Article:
My torturer lets out a loud cruel laugh, “Transfers don't last. It will wash off and fade in a few days. Faux body art is my trade!”

Transfers, artwork you peel and apply, adhere to the skin with water. Your first tattoo like your first word or baby tooth. In the late 80s, it was a ritual all kids went through, flicking through the pages of Smash Hits to find them. A rose on the hand, the name of your favourite band, or a weird graffiti symbol. A bit of harmless fun and highly fashionable: art to match your clothes, your shoes, your mood. Like a denim pair of jeans, transfers acquired holes and gradually looked worn and patchy. Adults were mimicked in childish ways, but we didn't progress much beyond it. We decorated our bodies with faux tattoos and painted our faces. We played house and smoked faux cigarettes, puffing clouds of talcum powder in each other's faces. A preadolescence tribe that maintained some individuality.
Tribalism now has intensified, it's more edgy, and its effects are spreading rapidly. Likes and dislikes advertised on skin-coloured canvas. Names engraved, sacred text etched, and symbols carved. Images inked on hips, bums and calves. Every inch covered up, but flaunted.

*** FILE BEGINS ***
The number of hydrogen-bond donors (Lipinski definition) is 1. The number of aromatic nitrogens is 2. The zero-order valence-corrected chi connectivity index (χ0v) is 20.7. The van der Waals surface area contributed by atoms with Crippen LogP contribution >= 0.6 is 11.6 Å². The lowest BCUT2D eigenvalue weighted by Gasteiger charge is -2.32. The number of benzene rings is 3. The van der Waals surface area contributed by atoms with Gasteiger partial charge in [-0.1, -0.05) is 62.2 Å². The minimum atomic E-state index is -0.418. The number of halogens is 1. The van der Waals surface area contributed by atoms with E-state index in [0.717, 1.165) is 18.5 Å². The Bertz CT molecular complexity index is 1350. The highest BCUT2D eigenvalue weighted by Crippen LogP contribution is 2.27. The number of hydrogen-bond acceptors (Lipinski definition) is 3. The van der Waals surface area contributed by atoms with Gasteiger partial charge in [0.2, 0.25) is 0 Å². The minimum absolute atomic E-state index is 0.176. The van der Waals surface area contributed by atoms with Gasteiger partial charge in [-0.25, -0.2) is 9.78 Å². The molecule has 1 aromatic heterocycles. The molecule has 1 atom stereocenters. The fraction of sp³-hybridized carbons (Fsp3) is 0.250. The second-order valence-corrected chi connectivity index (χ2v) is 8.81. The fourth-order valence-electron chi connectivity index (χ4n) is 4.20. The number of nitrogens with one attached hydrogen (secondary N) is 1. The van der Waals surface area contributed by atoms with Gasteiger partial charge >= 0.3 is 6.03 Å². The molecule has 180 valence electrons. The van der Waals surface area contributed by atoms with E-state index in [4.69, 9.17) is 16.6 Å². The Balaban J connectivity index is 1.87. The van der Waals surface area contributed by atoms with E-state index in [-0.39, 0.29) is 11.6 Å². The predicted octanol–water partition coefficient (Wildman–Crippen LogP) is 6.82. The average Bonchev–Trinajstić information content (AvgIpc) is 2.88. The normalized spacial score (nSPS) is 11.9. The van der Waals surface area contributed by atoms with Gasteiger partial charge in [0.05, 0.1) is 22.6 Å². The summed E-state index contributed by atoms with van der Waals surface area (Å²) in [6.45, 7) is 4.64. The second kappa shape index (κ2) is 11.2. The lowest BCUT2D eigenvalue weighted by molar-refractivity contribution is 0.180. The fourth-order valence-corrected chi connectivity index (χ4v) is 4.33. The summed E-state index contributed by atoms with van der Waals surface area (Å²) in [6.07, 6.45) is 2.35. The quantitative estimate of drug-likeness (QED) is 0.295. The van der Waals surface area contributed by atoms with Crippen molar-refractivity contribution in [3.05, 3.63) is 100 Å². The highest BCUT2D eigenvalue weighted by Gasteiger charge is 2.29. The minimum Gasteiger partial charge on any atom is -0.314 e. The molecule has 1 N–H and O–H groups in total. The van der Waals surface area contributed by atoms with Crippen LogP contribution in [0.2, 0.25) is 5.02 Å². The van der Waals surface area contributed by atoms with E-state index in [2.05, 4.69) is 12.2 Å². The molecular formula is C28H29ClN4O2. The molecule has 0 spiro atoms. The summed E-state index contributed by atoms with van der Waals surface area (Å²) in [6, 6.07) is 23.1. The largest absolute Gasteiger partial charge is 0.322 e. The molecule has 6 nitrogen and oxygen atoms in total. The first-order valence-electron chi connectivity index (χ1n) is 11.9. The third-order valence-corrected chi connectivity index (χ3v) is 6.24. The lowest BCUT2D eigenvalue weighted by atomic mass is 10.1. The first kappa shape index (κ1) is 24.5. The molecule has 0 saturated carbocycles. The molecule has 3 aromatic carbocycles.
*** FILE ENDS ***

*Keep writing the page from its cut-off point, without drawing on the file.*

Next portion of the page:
Has expressing who we are gone too far? Body art is contagious, similar to the town that caught Tourette's, but unlike Le Roy, we haven't investigated what could be causing it. Mass tribalism? Artistic self-harming? An expansion of social media? Is tattooing, once considered a tribal art, now just frivolous branding? Why can't the tribe say: Love the skin you're in, don't permanently mark it!?

Thursday, 25 October 2012

Feel No Evil

Once upon a time, many years ago, there was a fourth wise monkey. His name was Feel No Evil. The youngest of four brothers, he was by far the most compassionate. His heart was touched by witnessing and people confiding in him their life experiences, for unlike his siblings he was blessed with all senses: seeing, hearing, speaking and feeling. People travelled for thousands of miles to tell him their stories. He heard stories close to home and those from far away. Stories of hope, courage, faith and endurance. Stories of hardship, poverty and tragedy. Each night, he would return home and recount these stories. See, Hear and Speak would sit on the floor, the three points of a triangle formed around him. In the centre, Feel narrated and acted every part, feeling every emotion. He laughed and sobbed through the lines; gave contemplative speeches in sign language; he fell to his knees to pray for forgiveness, or danced in joy. He assumed the role of many characters and felt no malevolence towards them. He never judged, he didn't take sides. At the end he summarised the narrator's perspective, justified their attitudes. He saw the good in each of them and identified the moral of their story. He had a gift – he was born a storyteller.